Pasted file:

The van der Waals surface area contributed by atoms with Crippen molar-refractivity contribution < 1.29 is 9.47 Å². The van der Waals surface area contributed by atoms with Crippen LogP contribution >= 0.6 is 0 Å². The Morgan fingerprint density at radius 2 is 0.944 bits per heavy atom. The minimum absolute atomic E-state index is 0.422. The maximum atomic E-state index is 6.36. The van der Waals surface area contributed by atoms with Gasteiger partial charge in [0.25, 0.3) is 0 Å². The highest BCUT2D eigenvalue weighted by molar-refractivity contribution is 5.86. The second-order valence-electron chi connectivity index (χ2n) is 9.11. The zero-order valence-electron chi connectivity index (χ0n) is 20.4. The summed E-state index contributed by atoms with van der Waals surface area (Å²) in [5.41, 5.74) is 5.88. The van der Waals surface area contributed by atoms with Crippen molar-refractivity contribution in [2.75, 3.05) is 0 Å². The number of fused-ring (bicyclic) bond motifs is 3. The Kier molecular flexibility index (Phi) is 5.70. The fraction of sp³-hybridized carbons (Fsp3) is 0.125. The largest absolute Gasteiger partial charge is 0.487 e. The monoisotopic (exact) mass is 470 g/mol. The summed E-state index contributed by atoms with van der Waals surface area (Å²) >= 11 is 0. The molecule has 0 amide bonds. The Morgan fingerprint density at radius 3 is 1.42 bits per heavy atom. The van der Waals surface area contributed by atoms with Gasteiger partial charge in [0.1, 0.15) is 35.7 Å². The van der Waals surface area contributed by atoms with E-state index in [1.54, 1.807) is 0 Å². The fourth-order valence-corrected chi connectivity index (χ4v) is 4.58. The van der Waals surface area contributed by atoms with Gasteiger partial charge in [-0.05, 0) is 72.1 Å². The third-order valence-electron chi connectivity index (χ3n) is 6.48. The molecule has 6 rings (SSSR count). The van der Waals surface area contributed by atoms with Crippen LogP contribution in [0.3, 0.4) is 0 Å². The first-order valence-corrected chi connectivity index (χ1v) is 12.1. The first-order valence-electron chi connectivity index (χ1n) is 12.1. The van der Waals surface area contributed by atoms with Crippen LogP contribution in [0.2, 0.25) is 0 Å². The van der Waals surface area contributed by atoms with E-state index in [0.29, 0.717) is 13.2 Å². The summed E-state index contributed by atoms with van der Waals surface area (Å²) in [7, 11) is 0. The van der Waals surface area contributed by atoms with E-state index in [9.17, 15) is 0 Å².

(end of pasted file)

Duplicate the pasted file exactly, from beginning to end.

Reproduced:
The van der Waals surface area contributed by atoms with Crippen molar-refractivity contribution < 1.29 is 9.47 Å². The van der Waals surface area contributed by atoms with Crippen LogP contribution >= 0.6 is 0 Å². The Morgan fingerprint density at radius 2 is 0.944 bits per heavy atom. The minimum absolute atomic E-state index is 0.422. The maximum atomic E-state index is 6.36. The van der Waals surface area contributed by atoms with Gasteiger partial charge in [0.25, 0.3) is 0 Å². The highest BCUT2D eigenvalue weighted by molar-refractivity contribution is 5.86. The second-order valence-electron chi connectivity index (χ2n) is 9.11. The zero-order valence-electron chi connectivity index (χ0n) is 20.4. The summed E-state index contributed by atoms with van der Waals surface area (Å²) in [5.41, 5.74) is 5.88. The van der Waals surface area contributed by atoms with Crippen molar-refractivity contribution in [2.75, 3.05) is 0 Å². The number of fused-ring (bicyclic) bond motifs is 3. The Kier molecular flexibility index (Phi) is 5.70. The fraction of sp³-hybridized carbons (Fsp3) is 0.125. The largest absolute Gasteiger partial charge is 0.487 e. The monoisotopic (exact) mass is 470 g/mol. The summed E-state index contributed by atoms with van der Waals surface area (Å²) >= 11 is 0. The molecule has 0 amide bonds. The Morgan fingerprint density at radius 3 is 1.42 bits per heavy atom. The van der Waals surface area contributed by atoms with Gasteiger partial charge in [0.1, 0.15) is 35.7 Å². The van der Waals surface area contributed by atoms with E-state index in [1.54, 1.807) is 0 Å². The fourth-order valence-corrected chi connectivity index (χ4v) is 4.58. The van der Waals surface area contributed by atoms with Gasteiger partial charge in [-0.05, 0) is 72.1 Å². The third-order valence-electron chi connectivity index (χ3n) is 6.48. The molecule has 6 rings (SSSR count). The van der Waals surface area contributed by atoms with Crippen LogP contribution in [0.3, 0.4) is 0 Å². The first-order valence-corrected chi connectivity index (χ1v) is 12.1. The first-order valence-electron chi connectivity index (χ1n) is 12.1. The van der Waals surface area contributed by atoms with Crippen LogP contribution in [0.2, 0.25) is 0 Å². The van der Waals surface area contributed by atoms with E-state index in [0.29, 0.717) is 13.2 Å². The summed E-state index contributed by atoms with van der Waals surface area (Å²) in [7, 11) is 0. The van der Waals surface area contributed by atoms with E-state index in [9.17, 15) is 0 Å².